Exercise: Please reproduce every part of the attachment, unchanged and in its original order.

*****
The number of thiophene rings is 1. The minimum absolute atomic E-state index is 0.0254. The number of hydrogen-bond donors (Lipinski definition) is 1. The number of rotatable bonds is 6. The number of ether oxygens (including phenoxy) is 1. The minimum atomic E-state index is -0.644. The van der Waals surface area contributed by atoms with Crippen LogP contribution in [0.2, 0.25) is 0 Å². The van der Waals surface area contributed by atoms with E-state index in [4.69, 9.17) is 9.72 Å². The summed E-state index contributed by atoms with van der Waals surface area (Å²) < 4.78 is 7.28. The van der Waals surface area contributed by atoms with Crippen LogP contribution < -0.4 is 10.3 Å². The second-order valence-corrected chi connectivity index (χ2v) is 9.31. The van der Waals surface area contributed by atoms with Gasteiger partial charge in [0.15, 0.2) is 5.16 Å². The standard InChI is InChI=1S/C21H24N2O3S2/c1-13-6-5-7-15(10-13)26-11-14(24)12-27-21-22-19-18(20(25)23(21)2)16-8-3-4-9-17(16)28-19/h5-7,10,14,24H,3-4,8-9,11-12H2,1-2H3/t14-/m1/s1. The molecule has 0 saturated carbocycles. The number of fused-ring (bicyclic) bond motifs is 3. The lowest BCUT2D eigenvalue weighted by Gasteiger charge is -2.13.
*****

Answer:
The number of thiophene rings is 1. The minimum absolute atomic E-state index is 0.0254. The number of hydrogen-bond donors (Lipinski definition) is 1. The number of rotatable bonds is 6. The number of ether oxygens (including phenoxy) is 1. The minimum atomic E-state index is -0.644. The van der Waals surface area contributed by atoms with Crippen LogP contribution in [0.2, 0.25) is 0 Å². The van der Waals surface area contributed by atoms with E-state index in [4.69, 9.17) is 9.72 Å². The summed E-state index contributed by atoms with van der Waals surface area (Å²) < 4.78 is 7.28. The van der Waals surface area contributed by atoms with Crippen LogP contribution < -0.4 is 10.3 Å². The second-order valence-corrected chi connectivity index (χ2v) is 9.31. The van der Waals surface area contributed by atoms with Gasteiger partial charge in [0.15, 0.2) is 5.16 Å². The standard InChI is InChI=1S/C21H24N2O3S2/c1-13-6-5-7-15(10-13)26-11-14(24)12-27-21-22-19-18(20(25)23(21)2)16-8-3-4-9-17(16)28-19/h5-7,10,14,24H,3-4,8-9,11-12H2,1-2H3/t14-/m1/s1. The molecule has 0 saturated carbocycles. The number of fused-ring (bicyclic) bond motifs is 3. The lowest BCUT2D eigenvalue weighted by Gasteiger charge is -2.13.